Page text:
Stewardship planning is where we roll up our sleeves and dig into asset protection, tax savings and philanthropy. Client values are the driving force.  Under Georgia law we can now create structure that will protect assets and save taxes for over 360 years. Think about that, clients have the opportunity to create a plan/structure that will benefit their family for more than ten generations.  The alphabet soup of techniques (e.g. LITs, DGTs, FLLCs, QPRTs, GRATs, DAPTs, BDITs, SLATs, SCINs, DAFs, CLATs, CRTs, SNTs, and the list goes on) requires an expertise to know when each might be appropriate, and the experience of actually having implemented them.

The rapid change in our federal tax laws, state taxes, trust laws, guardianship, probate, state laws pertaining to business entities, creditor protection, the proliferation of regulations, common law, all make the estate planning profession very specialized.

On top of this, we have to be salespeople in our boutique estate planning practices; the pressure to produce is greater than ever. Our marketing efforts must be objective and scored. Clients are the best source of referrals. We should covet and attract our outside referral sources (in our practice, we call them “influencers”). We need to set expectations and goals.  We need to educate our clients, control their expectations, and ask for referrals.  This means client communication is as important as ever. We need to look for opportunities to refer work to others. Those referral sources (clients and influencers) can be as loyal as your best friend and advocate for you like a parent.

So what drives our estate planning practice at H&A?   Our motivator is not just saving our clients money, or guiding them in preserving assets but rather, helping them achieve happiness. As cliché as this may sound, we take pride in giving clients a sense of control because estate planning does just that.  It does not avoid risk for our clients but rather, it allows them to master it.  Why happiness? Those things that traditionally affect a person’s happiness include family relationships, financial situation, work (sense of purpose, status, control), community/ friends, health, personal freedom and personal values (marriage, parenting, religion, etc.). Therefore, when we talk about saving taxes, cutting or controlling costs, asset protection or succession planning, our motivation for estate planning is our client’s pursuit of happiness.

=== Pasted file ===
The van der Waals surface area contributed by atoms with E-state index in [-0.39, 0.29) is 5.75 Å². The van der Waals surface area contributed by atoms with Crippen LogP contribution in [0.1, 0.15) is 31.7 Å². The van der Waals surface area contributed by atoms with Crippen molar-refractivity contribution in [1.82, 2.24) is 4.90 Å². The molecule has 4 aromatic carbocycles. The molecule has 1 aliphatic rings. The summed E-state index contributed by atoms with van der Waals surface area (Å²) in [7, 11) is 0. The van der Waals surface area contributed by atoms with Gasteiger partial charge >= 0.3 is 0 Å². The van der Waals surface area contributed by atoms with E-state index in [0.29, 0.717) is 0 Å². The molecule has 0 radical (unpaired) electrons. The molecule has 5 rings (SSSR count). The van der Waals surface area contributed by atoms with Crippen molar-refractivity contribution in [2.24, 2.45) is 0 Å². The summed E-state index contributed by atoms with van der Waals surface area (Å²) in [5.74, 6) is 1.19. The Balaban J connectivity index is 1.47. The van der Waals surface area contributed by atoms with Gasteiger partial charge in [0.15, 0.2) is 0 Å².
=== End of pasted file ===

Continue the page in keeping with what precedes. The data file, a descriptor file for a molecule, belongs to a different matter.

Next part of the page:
For more information regarding this content or any other estate planning concern, please contact us at 404-255-7400 or info@hoffmanestetalaw.com.


  • Mike Hoffman

    Mike is the founding and managing partner of Hoffman & Associates and oversees the general operations and personnel of the firm. He works primarily in the estate planning practice helping clients minimize the effect of the estate tax, ensure orderly transition of generations in family businesses, and maximize asset protections. Mike also devotes a considerable amount of his efforts to the business law and tax planning needs of the firm’s clients. He is licensed to practice in the States of Georgia, Ohio, and Tennessee, and is a Certified Public Accountant.